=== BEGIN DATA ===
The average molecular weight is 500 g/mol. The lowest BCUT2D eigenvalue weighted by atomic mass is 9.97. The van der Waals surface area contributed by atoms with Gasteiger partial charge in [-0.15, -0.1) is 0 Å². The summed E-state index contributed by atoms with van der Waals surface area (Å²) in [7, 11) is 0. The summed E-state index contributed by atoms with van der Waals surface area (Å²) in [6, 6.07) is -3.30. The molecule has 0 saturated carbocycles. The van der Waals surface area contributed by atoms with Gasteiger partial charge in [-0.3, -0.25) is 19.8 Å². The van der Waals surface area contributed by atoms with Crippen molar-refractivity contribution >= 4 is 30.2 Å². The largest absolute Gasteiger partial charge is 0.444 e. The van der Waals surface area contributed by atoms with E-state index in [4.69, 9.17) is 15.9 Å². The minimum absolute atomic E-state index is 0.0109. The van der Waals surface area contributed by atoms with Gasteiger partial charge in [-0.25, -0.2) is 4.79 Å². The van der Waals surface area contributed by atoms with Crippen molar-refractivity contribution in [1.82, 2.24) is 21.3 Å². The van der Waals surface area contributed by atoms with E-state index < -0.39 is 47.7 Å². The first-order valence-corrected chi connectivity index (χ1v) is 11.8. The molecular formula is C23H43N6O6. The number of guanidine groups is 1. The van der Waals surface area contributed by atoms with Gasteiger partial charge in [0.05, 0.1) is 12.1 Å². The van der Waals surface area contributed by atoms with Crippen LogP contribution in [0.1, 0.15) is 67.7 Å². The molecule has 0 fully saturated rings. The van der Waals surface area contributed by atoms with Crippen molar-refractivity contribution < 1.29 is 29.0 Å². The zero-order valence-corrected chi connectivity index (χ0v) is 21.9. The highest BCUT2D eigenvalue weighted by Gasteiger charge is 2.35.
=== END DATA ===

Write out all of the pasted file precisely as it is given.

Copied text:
The average molecular weight is 500 g/mol. The lowest BCUT2D eigenvalue weighted by atomic mass is 9.97. The van der Waals surface area contributed by atoms with Gasteiger partial charge in [-0.15, -0.1) is 0 Å². The summed E-state index contributed by atoms with van der Waals surface area (Å²) in [7, 11) is 0. The summed E-state index contributed by atoms with van der Waals surface area (Å²) in [6, 6.07) is -3.30. The molecule has 0 saturated carbocycles. The van der Waals surface area contributed by atoms with Gasteiger partial charge in [-0.3, -0.25) is 19.8 Å². The van der Waals surface area contributed by atoms with Crippen molar-refractivity contribution >= 4 is 30.2 Å². The largest absolute Gasteiger partial charge is 0.444 e. The van der Waals surface area contributed by atoms with E-state index in [4.69, 9.17) is 15.9 Å². The minimum absolute atomic E-state index is 0.0109. The van der Waals surface area contributed by atoms with Gasteiger partial charge in [-0.25, -0.2) is 4.79 Å². The van der Waals surface area contributed by atoms with Crippen molar-refractivity contribution in [1.82, 2.24) is 21.3 Å². The van der Waals surface area contributed by atoms with E-state index < -0.39 is 47.7 Å². The first-order valence-corrected chi connectivity index (χ1v) is 11.8. The molecular formula is C23H43N6O6. The number of guanidine groups is 1. The van der Waals surface area contributed by atoms with Gasteiger partial charge in [0.05, 0.1) is 12.1 Å². The van der Waals surface area contributed by atoms with Crippen LogP contribution in [0.1, 0.15) is 67.7 Å². The molecule has 0 fully saturated rings. The van der Waals surface area contributed by atoms with Crippen molar-refractivity contribution < 1.29 is 29.0 Å². The zero-order valence-corrected chi connectivity index (χ0v) is 21.9. The highest BCUT2D eigenvalue weighted by Gasteiger charge is 2.35.